This is a city that has many faces, means different things to different people and in reality is more of a big town rather than a city, yet, steeped in history, it has a presence that is felt and known across the world. From medieval literature and treacherous deeds to smiling faces and myriad foreign voices laughing gaily in brightly coloured gardens, the city has a thread that manages to capture everyone’s imagination for one reason or another.
The Romans called it Durovernum Cantiacorum and I’ve read differing views on the origins of that name. I like the belief that has it, in effect, meaning; The Stronghold in the Alder Swamp, of the Cantii people. That speaks of a long lost landscape that is hard to imagine based on what we know and see today.
There is a magic to Canterbury that seems to enshroud you and urge you on as you step through any one of the city gates. Walls of Roman origin inform you that this is an ancient place, one that has had some many feet pass through it before you. Hopes, dreams and deeds have shaped it and you add a piece more to its tale, a Canterbury Tale, but what will be the focus of your story here?
I know Canterbury well and work there and all around the countryside. It has been part of my life for so many years and yet I never tire of it, the magic never fades.
I still have a child like sense of anticipation every time I head there and, for someone who quite unashamedly hates shopping, I must admit the thought of a trip to the city can overcome any objection I might otherwise throw up.
What is the lure then?
For me it starts with the history and more intimately the architecture, not just the interest that I have in the shapes, contours and texture of the buildings but in the stories they hint at. As you can so easily in another famous city, York, it is a simple task to wander along the streets and let your imagination clothe the people around you in the costume of past centuries, admittedly the electric lights of the storefronts somewhat dampen the impression but Canterbury has such a strong character and presence that the buildings almost banish the spectre of modern intrusion. Much of Canterbury suffered badly during the blitz of World War II and a lot was rebuilt.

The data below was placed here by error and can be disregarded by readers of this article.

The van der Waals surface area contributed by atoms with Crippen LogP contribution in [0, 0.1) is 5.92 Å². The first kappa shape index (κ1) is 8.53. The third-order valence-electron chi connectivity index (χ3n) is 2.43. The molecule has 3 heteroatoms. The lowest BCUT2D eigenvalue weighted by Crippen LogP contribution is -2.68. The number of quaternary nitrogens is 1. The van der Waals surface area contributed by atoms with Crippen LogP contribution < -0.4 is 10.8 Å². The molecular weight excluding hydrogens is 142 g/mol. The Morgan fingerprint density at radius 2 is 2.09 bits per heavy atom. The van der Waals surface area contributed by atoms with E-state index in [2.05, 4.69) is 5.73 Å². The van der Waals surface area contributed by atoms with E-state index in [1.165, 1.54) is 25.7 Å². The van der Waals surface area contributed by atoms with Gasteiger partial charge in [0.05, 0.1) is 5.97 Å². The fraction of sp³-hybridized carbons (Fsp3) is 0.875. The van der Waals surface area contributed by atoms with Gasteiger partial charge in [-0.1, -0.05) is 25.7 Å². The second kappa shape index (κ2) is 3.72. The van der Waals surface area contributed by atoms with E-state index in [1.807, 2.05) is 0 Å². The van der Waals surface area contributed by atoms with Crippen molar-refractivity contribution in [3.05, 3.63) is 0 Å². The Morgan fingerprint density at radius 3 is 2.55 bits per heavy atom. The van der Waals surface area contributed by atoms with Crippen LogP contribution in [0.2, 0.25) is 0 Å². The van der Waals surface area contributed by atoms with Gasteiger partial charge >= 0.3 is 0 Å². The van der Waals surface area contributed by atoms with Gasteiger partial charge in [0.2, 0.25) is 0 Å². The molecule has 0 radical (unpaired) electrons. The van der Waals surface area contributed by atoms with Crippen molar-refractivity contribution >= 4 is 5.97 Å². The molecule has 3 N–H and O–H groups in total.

As with any ancient place the names encourage imagination and thought, there might almost be a genius loci to many parts of Canterbury and some of the pleasure is imagining the activities in areas such as The Old Buttermarket, Longmarket, Butchery Lane and The Mercery, where fabrics would have drawn people. The cloth trade was well established when, in the late 16th century the influx of Huguenots brought the silk industry with them working with raw material imported from Italy and Turkey. The importation of silk cloth by the East India Company saw Canterbury’s silk industry go into rapid decline by the start of the 18th century.
This is a place that has always been graced by foreign visitors, is the goal of the Pilgrim’s Way and, as the home of Thomas Becket’s Shrine, draws many on pilgrimage. Trade brought many over the years and nowadays tourism and education draw the crowds. Every university town has a seasonal buzz, Freshers’ week and beyond there is vibrancy to the area and a thriving night-time economy too.
The joy of such a draw is that restaurants, coffee houses, tea rooms, cafes and deli’s abound. Everywhere you turn you can find something to tempt your palate, from traditional fish and chips in Castle Street to Moroccan tastes and oriental delights. In a multi cultural melting pot you can almost experience something from every corner of the world.
Wander the shopping streets and you will see names that are familiar the country over, High Street bastions that keep people shopping but the real charm of Canterbury is the plethora of artisan craftsmen, of boutique shops and jewellers. Like wandering the ‘Twittens’ in Brighton you’ll find endless inspiration in charming establishments. If you want to experience some Danish Style, pop into the wonderful BoConcept in Orange Street.